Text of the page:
Don't bin you Fitbits just yet, but a leading computer scientist has suggested that step counting apps could be "more harmful than good", and that few are actually based on scientific evidence.
There are an estimated 165,000 healthcare apps available, but according to Dr Greg Hager, from Johns Hopkins University in America, "very few" have any scientific value. He also claimed that the apps could be responsible for causing people to strive for unobtainable goals, and was particularly critical of devices that set targets of 10,000 steps.
Speaking at the American Association for the Advancement of Science (AAAS) in Boston, Dr Hager said (via Sky News): "Some of you might wear Fitbits or something equivalent, and I bet every now and then it gives you that cool little message 'You did 10,000 steps today'.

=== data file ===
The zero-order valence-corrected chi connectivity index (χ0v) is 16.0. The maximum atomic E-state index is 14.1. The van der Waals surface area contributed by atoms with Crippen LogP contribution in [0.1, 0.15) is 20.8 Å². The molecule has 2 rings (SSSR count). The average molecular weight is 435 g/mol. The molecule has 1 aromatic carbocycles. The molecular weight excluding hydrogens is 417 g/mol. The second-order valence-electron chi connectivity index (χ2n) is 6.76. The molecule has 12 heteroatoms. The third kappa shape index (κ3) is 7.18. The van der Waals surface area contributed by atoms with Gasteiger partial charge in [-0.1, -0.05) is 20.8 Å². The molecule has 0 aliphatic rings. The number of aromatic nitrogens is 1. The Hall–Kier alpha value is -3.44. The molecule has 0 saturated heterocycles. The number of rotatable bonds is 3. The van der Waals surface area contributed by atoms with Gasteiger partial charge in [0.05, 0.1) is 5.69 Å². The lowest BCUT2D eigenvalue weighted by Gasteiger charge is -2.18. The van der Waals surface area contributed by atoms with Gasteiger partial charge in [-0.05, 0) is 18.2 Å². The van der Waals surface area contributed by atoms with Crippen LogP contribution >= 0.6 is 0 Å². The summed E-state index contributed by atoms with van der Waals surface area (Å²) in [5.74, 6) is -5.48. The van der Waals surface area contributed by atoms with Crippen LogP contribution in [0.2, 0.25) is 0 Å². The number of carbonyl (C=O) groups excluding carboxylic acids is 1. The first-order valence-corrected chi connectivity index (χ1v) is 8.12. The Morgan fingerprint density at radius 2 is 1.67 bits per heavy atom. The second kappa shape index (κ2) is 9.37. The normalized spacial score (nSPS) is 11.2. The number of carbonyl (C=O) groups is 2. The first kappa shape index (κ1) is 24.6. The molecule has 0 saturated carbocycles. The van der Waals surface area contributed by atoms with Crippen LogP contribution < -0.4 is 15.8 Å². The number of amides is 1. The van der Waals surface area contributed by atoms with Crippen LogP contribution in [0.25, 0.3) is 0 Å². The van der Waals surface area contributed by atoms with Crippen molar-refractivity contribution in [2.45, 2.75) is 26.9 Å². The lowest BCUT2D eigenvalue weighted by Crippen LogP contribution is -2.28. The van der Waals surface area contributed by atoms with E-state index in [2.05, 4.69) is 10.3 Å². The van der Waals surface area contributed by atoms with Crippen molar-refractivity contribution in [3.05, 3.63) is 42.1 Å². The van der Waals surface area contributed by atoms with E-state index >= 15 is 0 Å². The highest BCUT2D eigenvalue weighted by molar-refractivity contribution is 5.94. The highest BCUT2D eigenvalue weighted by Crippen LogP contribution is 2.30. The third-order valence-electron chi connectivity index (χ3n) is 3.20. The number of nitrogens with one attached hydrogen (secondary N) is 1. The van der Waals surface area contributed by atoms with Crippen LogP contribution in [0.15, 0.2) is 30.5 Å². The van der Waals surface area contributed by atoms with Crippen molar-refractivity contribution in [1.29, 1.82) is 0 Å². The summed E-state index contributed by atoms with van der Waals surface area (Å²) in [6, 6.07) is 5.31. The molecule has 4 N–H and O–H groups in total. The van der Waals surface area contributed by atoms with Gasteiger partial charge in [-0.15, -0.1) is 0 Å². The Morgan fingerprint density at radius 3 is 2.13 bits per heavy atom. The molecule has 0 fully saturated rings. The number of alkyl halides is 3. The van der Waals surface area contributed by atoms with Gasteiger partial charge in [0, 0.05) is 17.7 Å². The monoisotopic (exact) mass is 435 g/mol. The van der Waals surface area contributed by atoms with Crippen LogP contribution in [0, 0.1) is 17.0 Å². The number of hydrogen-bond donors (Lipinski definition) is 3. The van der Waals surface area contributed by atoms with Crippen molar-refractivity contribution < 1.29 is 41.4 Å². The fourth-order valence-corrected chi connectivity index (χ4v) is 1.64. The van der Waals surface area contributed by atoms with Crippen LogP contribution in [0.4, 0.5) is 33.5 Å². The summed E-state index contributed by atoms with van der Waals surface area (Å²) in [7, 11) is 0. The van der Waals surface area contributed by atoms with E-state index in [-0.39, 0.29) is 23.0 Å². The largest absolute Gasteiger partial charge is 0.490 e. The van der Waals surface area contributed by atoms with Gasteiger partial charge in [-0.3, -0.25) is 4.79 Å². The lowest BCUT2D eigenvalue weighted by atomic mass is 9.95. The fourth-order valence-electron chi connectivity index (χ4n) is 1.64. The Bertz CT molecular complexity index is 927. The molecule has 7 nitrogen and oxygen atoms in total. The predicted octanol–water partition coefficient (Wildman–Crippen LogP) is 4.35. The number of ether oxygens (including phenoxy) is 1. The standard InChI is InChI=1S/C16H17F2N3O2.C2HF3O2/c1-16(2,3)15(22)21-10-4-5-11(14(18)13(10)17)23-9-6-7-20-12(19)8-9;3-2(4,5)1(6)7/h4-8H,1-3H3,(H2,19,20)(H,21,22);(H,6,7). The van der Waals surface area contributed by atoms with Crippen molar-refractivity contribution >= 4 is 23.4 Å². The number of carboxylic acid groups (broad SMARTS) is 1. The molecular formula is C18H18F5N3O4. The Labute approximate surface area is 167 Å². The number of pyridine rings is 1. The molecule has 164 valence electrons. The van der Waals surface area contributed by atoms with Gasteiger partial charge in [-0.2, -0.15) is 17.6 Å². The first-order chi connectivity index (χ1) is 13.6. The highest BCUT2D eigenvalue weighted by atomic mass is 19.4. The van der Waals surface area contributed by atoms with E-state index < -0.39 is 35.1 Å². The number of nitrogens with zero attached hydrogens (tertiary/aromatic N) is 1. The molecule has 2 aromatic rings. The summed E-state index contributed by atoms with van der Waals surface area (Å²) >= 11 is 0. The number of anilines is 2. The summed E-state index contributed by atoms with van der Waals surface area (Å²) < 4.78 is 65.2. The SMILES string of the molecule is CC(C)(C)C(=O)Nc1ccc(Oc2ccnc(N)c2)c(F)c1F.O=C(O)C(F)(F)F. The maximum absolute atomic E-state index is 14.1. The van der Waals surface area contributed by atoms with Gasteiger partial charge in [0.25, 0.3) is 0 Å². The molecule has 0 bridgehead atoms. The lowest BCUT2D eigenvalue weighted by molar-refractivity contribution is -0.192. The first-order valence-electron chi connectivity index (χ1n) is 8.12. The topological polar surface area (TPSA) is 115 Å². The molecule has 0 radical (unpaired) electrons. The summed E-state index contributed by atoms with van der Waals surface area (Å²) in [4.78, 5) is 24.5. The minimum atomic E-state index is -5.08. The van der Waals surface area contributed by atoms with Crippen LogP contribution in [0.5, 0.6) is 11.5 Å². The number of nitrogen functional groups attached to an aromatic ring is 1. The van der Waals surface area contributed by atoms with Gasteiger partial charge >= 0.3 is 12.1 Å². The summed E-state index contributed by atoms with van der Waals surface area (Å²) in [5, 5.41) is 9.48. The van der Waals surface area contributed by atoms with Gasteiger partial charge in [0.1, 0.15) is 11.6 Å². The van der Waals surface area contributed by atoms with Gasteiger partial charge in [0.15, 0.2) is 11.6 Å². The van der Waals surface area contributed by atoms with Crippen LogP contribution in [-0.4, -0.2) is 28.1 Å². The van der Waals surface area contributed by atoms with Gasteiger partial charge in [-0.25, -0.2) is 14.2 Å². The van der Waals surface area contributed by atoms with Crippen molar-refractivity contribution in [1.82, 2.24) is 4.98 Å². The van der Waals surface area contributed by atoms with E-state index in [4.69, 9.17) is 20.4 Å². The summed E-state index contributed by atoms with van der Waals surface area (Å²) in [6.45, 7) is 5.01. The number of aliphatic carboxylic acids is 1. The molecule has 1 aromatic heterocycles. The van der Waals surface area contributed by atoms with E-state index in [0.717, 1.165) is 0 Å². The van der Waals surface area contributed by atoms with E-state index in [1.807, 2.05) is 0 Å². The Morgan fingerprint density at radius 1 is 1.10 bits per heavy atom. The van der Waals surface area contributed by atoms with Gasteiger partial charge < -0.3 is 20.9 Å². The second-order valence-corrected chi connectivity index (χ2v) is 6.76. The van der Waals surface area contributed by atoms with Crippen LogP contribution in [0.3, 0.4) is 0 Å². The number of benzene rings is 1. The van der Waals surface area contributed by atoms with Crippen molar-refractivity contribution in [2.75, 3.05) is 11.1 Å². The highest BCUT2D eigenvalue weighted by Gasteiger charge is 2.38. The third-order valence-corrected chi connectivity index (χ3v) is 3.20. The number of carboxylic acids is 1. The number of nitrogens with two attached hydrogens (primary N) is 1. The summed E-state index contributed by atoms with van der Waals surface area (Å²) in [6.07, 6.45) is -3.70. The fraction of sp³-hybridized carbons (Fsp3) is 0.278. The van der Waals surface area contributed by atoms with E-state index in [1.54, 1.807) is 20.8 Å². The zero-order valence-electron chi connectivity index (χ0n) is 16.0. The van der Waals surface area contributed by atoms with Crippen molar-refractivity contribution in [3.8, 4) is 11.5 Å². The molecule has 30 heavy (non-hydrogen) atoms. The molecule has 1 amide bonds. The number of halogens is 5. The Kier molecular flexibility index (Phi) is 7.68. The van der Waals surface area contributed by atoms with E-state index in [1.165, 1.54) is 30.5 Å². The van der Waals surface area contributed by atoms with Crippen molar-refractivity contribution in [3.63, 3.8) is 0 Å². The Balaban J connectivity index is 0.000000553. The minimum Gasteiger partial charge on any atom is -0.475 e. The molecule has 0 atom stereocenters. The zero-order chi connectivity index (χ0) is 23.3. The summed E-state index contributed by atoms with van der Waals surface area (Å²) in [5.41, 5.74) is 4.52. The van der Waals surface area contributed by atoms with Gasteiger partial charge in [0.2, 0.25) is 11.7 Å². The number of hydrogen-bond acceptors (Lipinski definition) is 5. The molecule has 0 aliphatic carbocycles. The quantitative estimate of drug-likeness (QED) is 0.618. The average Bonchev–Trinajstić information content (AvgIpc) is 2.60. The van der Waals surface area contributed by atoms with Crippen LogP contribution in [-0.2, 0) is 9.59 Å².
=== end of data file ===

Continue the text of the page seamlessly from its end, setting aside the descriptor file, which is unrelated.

"But why is 10,000 steps important? What's big about 10,000?
"Turns out in 1960 in Japan they figured out that the average Japanese man, when he walked 10,000 steps a day, burned something like 3,000 calories and that is what they thought the average person should consume. So they picked 10,000 steps as a number.
"But is that the right number for any of you in this room? Who knows?"
Following a survey of several hundred mental health apps for diagnosis and instructing, Hager added that he found only five that could be linked to any scientific evidence base - but they were all research tools and not available to the public.
"I think apps could definitely be doing more harm than good," he continued. "I am sure that these apps are causing problems. Without any scientific evidence base, how do you know that any of these apps are good for you? They may even be harmful."
Well, anything that encourages us to get out and move our butt off the sofa more than we currently do (which is zero), can't be that bad if you ask us.